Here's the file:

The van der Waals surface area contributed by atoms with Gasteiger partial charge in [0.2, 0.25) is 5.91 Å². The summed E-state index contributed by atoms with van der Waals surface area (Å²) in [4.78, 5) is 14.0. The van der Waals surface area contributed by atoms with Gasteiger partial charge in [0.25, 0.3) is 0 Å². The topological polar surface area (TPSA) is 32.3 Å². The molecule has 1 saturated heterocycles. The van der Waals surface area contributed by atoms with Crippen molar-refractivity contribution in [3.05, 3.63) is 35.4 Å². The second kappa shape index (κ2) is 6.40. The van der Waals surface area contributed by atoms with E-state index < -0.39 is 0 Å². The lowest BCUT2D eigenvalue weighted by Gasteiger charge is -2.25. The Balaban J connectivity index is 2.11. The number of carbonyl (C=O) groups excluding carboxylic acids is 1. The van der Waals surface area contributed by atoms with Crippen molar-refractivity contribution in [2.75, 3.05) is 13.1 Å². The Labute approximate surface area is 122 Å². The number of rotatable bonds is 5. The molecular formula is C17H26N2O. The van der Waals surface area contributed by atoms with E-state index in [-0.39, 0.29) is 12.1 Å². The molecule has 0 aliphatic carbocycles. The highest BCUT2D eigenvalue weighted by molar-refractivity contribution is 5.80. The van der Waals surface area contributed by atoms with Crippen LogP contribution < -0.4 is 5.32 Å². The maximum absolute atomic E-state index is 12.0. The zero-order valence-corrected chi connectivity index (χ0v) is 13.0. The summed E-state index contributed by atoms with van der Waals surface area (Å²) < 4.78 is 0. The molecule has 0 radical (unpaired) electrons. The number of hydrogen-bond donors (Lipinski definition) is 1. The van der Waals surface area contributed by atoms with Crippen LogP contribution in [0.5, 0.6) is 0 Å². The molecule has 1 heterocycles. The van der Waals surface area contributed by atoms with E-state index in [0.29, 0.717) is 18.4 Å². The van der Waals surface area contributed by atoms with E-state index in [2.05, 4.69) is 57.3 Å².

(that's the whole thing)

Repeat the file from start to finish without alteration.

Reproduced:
The van der Waals surface area contributed by atoms with Gasteiger partial charge in [0.2, 0.25) is 5.91 Å². The summed E-state index contributed by atoms with van der Waals surface area (Å²) in [4.78, 5) is 14.0. The van der Waals surface area contributed by atoms with Gasteiger partial charge in [0.25, 0.3) is 0 Å². The topological polar surface area (TPSA) is 32.3 Å². The molecule has 1 saturated heterocycles. The van der Waals surface area contributed by atoms with Crippen molar-refractivity contribution in [3.05, 3.63) is 35.4 Å². The second kappa shape index (κ2) is 6.40. The van der Waals surface area contributed by atoms with E-state index < -0.39 is 0 Å². The lowest BCUT2D eigenvalue weighted by Gasteiger charge is -2.25. The Balaban J connectivity index is 2.11. The number of carbonyl (C=O) groups excluding carboxylic acids is 1. The van der Waals surface area contributed by atoms with Crippen molar-refractivity contribution in [2.75, 3.05) is 13.1 Å². The Labute approximate surface area is 122 Å². The number of rotatable bonds is 5. The molecular formula is C17H26N2O. The van der Waals surface area contributed by atoms with E-state index in [-0.39, 0.29) is 12.1 Å². The molecule has 0 aliphatic carbocycles. The highest BCUT2D eigenvalue weighted by molar-refractivity contribution is 5.80. The van der Waals surface area contributed by atoms with Crippen LogP contribution < -0.4 is 5.32 Å². The maximum absolute atomic E-state index is 12.0. The zero-order valence-corrected chi connectivity index (χ0v) is 13.0. The summed E-state index contributed by atoms with van der Waals surface area (Å²) < 4.78 is 0. The molecule has 0 radical (unpaired) electrons. The number of hydrogen-bond donors (Lipinski definition) is 1. The van der Waals surface area contributed by atoms with Crippen LogP contribution in [0.5, 0.6) is 0 Å². The molecule has 1 heterocycles. The van der Waals surface area contributed by atoms with E-state index in [0.29, 0.717) is 18.4 Å². The van der Waals surface area contributed by atoms with E-state index in [2.05, 4.69) is 57.3 Å².